Skip to content

Minutes 2018 01 31

Corentin Wallez edited this page Jan 4, 2022 · 2 revisions

GPU Web 2018-01-31

Chair: Corentin

Scribe: Ken

Location: Google Hangout


  • Apple’s buffer upload/readback proposal
    • Do the simplest thing possible for the MVP.
    • When reading back the data is copied internally so that there is no data races.
    • The commands are put in a “pass” which Apple’s prototype’s command buffer
    • Suggestion of a specialized “client-side” buffer that can receive copies and be mapped at the same time.
    • Suggestion of access control on mapped buffers using ArrayBuffer “neutering”
      • JS constraint is that ArrayBuffer cannot be un-neutered.
  • WebGPUMappedMemory, Google’s proposal
    • An object that is both then-able (promise-like) and pollable.
    • Concern about making it a promise: they resolves only once, and go at the end of the micro-task queue.
  • Meta: How about having a “sketch” API that’s super-simple (and bad) to iterate on?
    • On the buffer mapping side, people feel we can make progress soon
    • Defer discussion on creating a sketch IDL until next week at least
  • WASM CG confirmed that all “host bindings” proposal have will have efficient function calls on opaque objects and primitive types

Tentative agenda

  • (A)Synchronous buffer readback
  • Shape of the API (stretch)
  • Agenda for next meeting


  • Apple
  • Dean Jackson
  • Google
    • Brandon Jones
    • Corentin Wallez
    • James Darpinian
    • Kai Ninomiya
    • Ken Russell
  • Microsoft
    • Ben Constable
    • Chas Boyd
    • Rafael Cintron
  • Mozilla
    • Dzmitry Malyshau
    • Jeff Gilbert
    • Markus Siglreithmaier
  • Yandex
    • Kirill Dmitrenko
  • Joshua Groves
  • Tyler Larson


  • DJ: We should be in agreement to the CLA. Similar to Apache2

(A)Synchronous buffer readback

Dean’s proposal

  • DJ: Apple’s proposal is very simple. Idea: do something as simple and stupid as possible for an MVP. Upload/download data. Download data returns a promise. Upload is synchronous. Want to prevent synchronously reading, causing a flush. No state kept around. No data races. Implementation responsible for doing the transfer.
    • Example shows how enqueueing these commands would work.
  • CW: have been thinking about how to access things from WebAssembly, because Promises are hard to deal with in WebAssembly. But maybe we don’t have to think about WebAssembly initially.
  • DJ: hard to get info from WebAssembly folks, so hard to know the form we’ll want.
    • Requires the copy during download / readback.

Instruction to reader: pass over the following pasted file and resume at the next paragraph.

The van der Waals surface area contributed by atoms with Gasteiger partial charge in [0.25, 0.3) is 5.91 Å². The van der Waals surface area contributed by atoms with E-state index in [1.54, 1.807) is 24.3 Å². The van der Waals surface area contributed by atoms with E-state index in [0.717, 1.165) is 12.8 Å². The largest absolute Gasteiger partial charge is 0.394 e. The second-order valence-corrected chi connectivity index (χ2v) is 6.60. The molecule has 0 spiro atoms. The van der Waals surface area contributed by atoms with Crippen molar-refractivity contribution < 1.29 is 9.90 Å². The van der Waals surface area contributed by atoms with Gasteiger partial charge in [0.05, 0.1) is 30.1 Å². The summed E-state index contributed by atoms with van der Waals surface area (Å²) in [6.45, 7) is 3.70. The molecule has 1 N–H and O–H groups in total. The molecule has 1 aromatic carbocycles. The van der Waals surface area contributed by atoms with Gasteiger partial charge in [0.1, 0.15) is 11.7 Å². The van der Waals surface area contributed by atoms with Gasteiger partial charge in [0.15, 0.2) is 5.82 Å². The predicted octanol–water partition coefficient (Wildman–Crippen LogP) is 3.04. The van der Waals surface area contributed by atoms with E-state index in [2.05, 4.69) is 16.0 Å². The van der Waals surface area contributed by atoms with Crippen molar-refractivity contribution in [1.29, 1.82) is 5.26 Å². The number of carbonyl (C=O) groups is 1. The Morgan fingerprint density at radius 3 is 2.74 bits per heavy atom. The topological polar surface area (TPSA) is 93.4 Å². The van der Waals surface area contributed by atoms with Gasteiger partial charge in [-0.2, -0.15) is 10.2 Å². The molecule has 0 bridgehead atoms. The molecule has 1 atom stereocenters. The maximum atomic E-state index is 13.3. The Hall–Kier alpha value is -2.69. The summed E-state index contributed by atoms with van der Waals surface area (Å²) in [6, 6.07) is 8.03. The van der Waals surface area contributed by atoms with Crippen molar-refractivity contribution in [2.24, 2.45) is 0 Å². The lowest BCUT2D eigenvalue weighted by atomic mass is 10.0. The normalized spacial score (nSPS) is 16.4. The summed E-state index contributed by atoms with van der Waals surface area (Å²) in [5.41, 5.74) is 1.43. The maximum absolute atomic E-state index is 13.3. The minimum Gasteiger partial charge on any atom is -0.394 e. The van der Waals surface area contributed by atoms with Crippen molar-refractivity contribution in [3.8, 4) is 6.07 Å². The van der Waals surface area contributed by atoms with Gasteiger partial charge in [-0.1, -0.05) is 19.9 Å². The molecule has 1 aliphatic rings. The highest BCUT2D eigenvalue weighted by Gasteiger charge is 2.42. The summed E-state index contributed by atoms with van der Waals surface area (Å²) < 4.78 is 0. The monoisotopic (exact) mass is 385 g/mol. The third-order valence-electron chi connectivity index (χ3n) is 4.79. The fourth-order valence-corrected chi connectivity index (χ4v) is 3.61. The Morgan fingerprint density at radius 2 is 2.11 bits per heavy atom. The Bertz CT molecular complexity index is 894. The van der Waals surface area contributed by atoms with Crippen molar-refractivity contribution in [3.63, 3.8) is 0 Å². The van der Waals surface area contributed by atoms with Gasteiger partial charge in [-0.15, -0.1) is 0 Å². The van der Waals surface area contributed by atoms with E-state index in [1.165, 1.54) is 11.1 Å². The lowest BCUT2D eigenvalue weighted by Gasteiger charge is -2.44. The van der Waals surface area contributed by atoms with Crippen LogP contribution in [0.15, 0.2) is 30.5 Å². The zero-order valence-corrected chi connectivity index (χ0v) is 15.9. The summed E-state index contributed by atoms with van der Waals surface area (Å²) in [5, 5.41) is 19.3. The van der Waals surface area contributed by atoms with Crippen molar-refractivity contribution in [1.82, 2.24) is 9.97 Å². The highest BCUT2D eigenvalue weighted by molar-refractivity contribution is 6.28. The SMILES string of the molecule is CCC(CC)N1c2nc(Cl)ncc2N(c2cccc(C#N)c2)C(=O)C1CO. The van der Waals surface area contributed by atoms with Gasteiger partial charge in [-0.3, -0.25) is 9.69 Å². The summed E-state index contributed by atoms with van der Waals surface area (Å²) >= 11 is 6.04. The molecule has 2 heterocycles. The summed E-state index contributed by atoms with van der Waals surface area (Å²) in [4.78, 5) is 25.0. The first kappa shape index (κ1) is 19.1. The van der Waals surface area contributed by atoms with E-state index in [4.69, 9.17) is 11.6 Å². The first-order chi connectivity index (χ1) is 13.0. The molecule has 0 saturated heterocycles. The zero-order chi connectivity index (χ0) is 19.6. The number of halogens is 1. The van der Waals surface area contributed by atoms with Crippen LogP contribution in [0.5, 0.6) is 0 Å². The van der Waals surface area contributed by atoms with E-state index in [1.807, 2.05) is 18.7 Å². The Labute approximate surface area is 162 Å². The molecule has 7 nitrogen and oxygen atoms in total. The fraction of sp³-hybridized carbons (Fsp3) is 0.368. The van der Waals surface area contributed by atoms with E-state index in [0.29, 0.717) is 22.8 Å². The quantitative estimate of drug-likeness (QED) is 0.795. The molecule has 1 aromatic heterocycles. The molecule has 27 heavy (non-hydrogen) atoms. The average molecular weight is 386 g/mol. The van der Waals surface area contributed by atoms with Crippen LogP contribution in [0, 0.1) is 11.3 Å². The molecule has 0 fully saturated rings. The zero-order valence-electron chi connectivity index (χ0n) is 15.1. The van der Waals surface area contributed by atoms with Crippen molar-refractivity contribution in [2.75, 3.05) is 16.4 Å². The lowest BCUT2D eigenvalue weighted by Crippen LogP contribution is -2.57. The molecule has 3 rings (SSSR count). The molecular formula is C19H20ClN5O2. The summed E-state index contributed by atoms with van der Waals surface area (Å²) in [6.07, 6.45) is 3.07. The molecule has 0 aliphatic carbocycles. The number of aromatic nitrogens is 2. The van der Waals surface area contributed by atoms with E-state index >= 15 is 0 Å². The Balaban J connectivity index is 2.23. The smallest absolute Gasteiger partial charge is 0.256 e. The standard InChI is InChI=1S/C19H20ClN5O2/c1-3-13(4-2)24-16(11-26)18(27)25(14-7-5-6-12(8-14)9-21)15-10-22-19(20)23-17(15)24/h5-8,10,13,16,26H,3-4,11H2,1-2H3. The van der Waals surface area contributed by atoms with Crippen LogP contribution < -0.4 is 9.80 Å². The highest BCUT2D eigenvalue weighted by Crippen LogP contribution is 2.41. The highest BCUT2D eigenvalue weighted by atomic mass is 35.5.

• JG: main issue: not only eat a copy for the whole thing, and you also eat a copy if you’re updating just a few sub-parts of a large buffer. Would be good to reduce the copying we have to do.
  • DJ: we could definitely add a SubBuffer API and still keep it simple.
  • JG: could enqueue a number of ~10 subrange updates. Could issue 10 calls. If you’re manipulating large amounts of sparse data, could be unfortunate.
    • Might be possible to tie this into SharedArrayBuffer work in particular for IPC-based browsers like Chrome
    • Still like the idea of being able to map the shared buffer (between IPC channels) on multi-process browser architectures.
  • DJ: not arguing against Mozilla’s proposal from last week; just saying that this is a really simple proposal. Expect that some people will say that they want at least a slightly more complex API. Easy to expand this API because it’s minimal right now.
  • JG: questions about which APIs could take mapped buffers. Could decide this after the MVP.
  • CW: would be great to an MVP so that we have something in hand, working, and then go forward together from there.
    • Something with stupid simple semantics like this sounds good.
  • RC: what happens if you change InputBuffer between the time you call uploadData and when you enqueue it?
    • DJ: yes. When you call uploadData, that’s when a copy is made.
  • JG: do you “enqueue” the Download command? Same synchronization behavior? It would make the copy out at the point it’s executed in the command queue?
  • DJ: don’t actually have to allocate a copy of the ArrayBuffer. Can return the implementation’s version (?)
  • DJ: download is enqueued. It operates in order with regard to the other enqueued commands.
  • JG: just asking. Two ways of implementing this, including polling fences.
  • DJ: technically you could defer the downloadData to the end of the queue if you know nothing’s touching it before then.
  • RC: assume downloadData gives you a brand new ArrayBuffer?
  • DJ: yes. It’s up to the implementation to allocate the new ArrayBuffer and return it.
  • CW: why is this part of a pass instead of being an operation on the device itself?
  • DJ: could be done like that. Thought it made more sense to think of upload/download as a pass, to nail down the order of operations.
  • JG: all of the base APIs we’re building on top of have blit passes / blit encoder concepts. Part of why is you need to enqueue them into a command queue to execute them at some point in time. You can’t demand a download ‘right now’, for example; have to request it in the command queue.
  • CW: in the implementation you could have “pending commands”.
  • JG: just making a “virtual queue” instead of a “literal queue”.
  • DJ: the example at the bottom shows the goal was to make it as simple as possible. If you treat uploads/downloads as a pass, it’s really simple to express things like “upload, do some compute, and download”.
  • BC: my assumption was that these were commands you put in the command list. Only way it makes sense to me.
  • CW: Apple’s “pass” is actually a command buffer.